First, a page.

Under Rule 56(a), the burden then shifts to the nonmovant to "go beyond the pleadings and by ... affidavits, or by the 'depositions, answers to interrogatories, and admissions on file, ' designate 'specific facts showing that there is a genuine issue for trial.' " Id. at 324, 106 S.Ct. 2548; Littlefield v. Forney Indep. Sch Dist, 268 F.3d 275, 282 (5th Cir. 2001); Willis v. Roche Biomedical Labs., Inc., 61 F.3d 313, 315 (5th Cir. 1995). The Court " 'resolve[s] factual controversies in favor of the nonmoving party, but only where there is an actual controversy, that is, when both parties have submitted evidence of contradictory facts.' " Thomas v. Baldwin, 595 Fed, Appx. 378, 378 (5th Cir. 2014) (per curiam) (quoting Antoine v. First Student, Inc., 713 F.3d 824, 830 (5th Cir. 2013) (internal quotation marks and citation omitted)). "[T]he nonmoving party cannot defeat summary judgment with conclusory allegations, unsubstantiated assertions, or only a scintilla of evidence.' " Id. at 380 (quoting Hathaway v. Bazany, 507 F.3d 312, 319 (5th Cir. 2007)).

         III. ANALYSIS

         Defendants contend that Liberty Mutual is barred from recovering damages against them because the Agreement between the school district and Sullivan Enterprises waived subrogation rights for damages caused by the fire. They argue that AIA Document A201-2007, General Conditions of the Construction Contract, which contains a waiver of subrogation provision, is incorporated by reference into the parties' Agreement. Liberty Mutual argues that Document A201-2007 is not a part of the Agreement. Further, it argues that even if Document A201-2007 is a part of the Agreement, it does not apply to all the damages for which it claims recovery.

         A. Is AIA Document A201-2007 a part of the Agreement between the School District and Sullivan Enterprises?

         In opposing summary judgment, Liberty Mutual argues that the School Board was never aware of Document A201-2007, nor was it physically attached to the Agreement. Therefore, argues Liberty Mutual, the document cannot be a part of the Agreement because it was never approved by the School Board as required by Mississippi law, nor was it incorporated into the contract.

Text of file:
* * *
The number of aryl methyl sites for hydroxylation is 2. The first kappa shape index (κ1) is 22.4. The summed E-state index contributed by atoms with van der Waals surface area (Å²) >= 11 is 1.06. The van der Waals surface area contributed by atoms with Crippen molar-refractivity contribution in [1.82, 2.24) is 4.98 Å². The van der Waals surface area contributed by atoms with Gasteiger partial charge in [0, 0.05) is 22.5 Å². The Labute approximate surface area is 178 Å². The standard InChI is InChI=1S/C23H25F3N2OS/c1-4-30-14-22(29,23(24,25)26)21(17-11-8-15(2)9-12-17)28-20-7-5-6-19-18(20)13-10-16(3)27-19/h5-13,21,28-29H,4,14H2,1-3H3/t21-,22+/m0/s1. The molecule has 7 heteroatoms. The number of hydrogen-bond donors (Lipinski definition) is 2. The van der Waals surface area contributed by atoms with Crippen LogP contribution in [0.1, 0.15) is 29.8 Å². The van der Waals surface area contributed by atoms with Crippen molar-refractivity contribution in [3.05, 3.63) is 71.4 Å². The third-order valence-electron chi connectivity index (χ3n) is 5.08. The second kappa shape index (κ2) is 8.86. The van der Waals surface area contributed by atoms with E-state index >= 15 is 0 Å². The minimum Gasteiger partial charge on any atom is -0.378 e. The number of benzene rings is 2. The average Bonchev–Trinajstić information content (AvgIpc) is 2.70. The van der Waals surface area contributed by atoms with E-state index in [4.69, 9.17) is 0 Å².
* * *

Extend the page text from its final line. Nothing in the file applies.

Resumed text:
Defendants make two arguments in opposition to Liberty Mutual's stance: first, that the School Board possessed a duty to attach Document A201-2007 to the Agreement, and thus Liberty Mutual may not argue the lack of attachment prevents Document A201-2007 from being a part of the Agreement. Second, that Document A201-2007 was in any event incorporated by reference into the Agreement. The Court considers these arguments in turn.

         Neither party disputes that the School Board and Defendant Sullivan Enterprises entered into the Agreement [Doc. No. 107-2, Exhibit A]. It stands to reason, then, that if Document A201-2007 is part of the Agreement, the school board approved Document A201-2007 when it approved the Agreement. And if the Document A201-2007 was not a part of the Agreement, it has no bearing on this case. Thus, the question the Court must first decide is whether Document A201-2007 was a part of the Agreement.

         Contract interpretation under Mississippi law is a "three-tiered" process. Gatlin v. Sanderson Farms, Inc.2007 So.2d 220, 222 (Miss. 2007)(citing Pursue Energy Corp. v. Perkins,558 So.2d 349, 351-53 (Miss. 1990)). The court must first look to the "four corners of the contract and at the language the parties used in expressing their agreement." Id. "When an instrument's substance is determined to be clear or unambiguous, the parties' intent must be effectuated." Id. (internal quotations omitted). A court may apply the canons of contract construction, however, where the intent of the parties is ...